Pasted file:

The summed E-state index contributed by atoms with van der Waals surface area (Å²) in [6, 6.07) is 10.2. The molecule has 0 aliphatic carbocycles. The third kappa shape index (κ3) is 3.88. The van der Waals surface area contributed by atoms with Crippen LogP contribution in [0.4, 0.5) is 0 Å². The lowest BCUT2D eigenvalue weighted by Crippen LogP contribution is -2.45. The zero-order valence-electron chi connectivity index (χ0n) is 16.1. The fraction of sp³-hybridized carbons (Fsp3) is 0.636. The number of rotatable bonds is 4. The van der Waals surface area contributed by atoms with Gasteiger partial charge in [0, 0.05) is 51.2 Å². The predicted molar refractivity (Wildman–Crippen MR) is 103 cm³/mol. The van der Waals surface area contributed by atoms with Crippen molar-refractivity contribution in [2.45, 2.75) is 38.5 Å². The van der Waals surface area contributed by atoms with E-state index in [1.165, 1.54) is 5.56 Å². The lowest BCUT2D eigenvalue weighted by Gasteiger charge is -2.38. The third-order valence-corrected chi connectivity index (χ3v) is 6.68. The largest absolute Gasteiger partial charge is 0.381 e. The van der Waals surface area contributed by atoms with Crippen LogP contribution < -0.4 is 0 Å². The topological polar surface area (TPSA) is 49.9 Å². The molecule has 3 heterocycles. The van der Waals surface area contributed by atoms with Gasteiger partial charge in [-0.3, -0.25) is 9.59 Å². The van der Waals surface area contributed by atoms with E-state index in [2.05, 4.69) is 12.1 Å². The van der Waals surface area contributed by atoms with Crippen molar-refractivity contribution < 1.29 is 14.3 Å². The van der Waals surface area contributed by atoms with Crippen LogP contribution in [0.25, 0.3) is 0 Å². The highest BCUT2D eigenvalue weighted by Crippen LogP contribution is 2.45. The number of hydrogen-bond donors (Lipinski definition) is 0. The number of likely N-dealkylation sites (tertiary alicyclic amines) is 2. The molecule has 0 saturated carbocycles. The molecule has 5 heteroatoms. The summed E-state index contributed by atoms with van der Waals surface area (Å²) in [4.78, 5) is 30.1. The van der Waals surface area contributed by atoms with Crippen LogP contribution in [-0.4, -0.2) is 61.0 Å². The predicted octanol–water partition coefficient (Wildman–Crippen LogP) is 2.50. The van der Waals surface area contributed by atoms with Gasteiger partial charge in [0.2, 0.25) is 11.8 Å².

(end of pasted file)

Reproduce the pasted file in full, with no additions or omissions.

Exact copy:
The summed E-state index contributed by atoms with van der Waals surface area (Å²) in [6, 6.07) is 10.2. The molecule has 0 aliphatic carbocycles. The third kappa shape index (κ3) is 3.88. The van der Waals surface area contributed by atoms with Crippen LogP contribution in [0.4, 0.5) is 0 Å². The lowest BCUT2D eigenvalue weighted by Crippen LogP contribution is -2.45. The zero-order valence-electron chi connectivity index (χ0n) is 16.1. The fraction of sp³-hybridized carbons (Fsp3) is 0.636. The number of rotatable bonds is 4. The van der Waals surface area contributed by atoms with Gasteiger partial charge in [0, 0.05) is 51.2 Å². The predicted molar refractivity (Wildman–Crippen MR) is 103 cm³/mol. The van der Waals surface area contributed by atoms with Crippen molar-refractivity contribution in [2.45, 2.75) is 38.5 Å². The van der Waals surface area contributed by atoms with E-state index in [1.165, 1.54) is 5.56 Å². The lowest BCUT2D eigenvalue weighted by Gasteiger charge is -2.38. The third-order valence-corrected chi connectivity index (χ3v) is 6.68. The largest absolute Gasteiger partial charge is 0.381 e. The van der Waals surface area contributed by atoms with Crippen LogP contribution < -0.4 is 0 Å². The topological polar surface area (TPSA) is 49.9 Å². The molecule has 3 heterocycles. The van der Waals surface area contributed by atoms with Gasteiger partial charge in [-0.3, -0.25) is 9.59 Å². The van der Waals surface area contributed by atoms with E-state index in [2.05, 4.69) is 12.1 Å². The van der Waals surface area contributed by atoms with Crippen molar-refractivity contribution < 1.29 is 14.3 Å². The van der Waals surface area contributed by atoms with Crippen LogP contribution in [0.25, 0.3) is 0 Å². The highest BCUT2D eigenvalue weighted by Crippen LogP contribution is 2.45. The number of hydrogen-bond donors (Lipinski definition) is 0. The number of likely N-dealkylation sites (tertiary alicyclic amines) is 2. The molecule has 0 saturated carbocycles. The molecule has 5 heteroatoms. The summed E-state index contributed by atoms with van der Waals surface area (Å²) in [4.78, 5) is 30.1. The van der Waals surface area contributed by atoms with Crippen LogP contribution in [-0.4, -0.2) is 61.0 Å². The predicted octanol–water partition coefficient (Wildman–Crippen LogP) is 2.50. The van der Waals surface area contributed by atoms with Gasteiger partial charge in [0.2, 0.25) is 11.8 Å².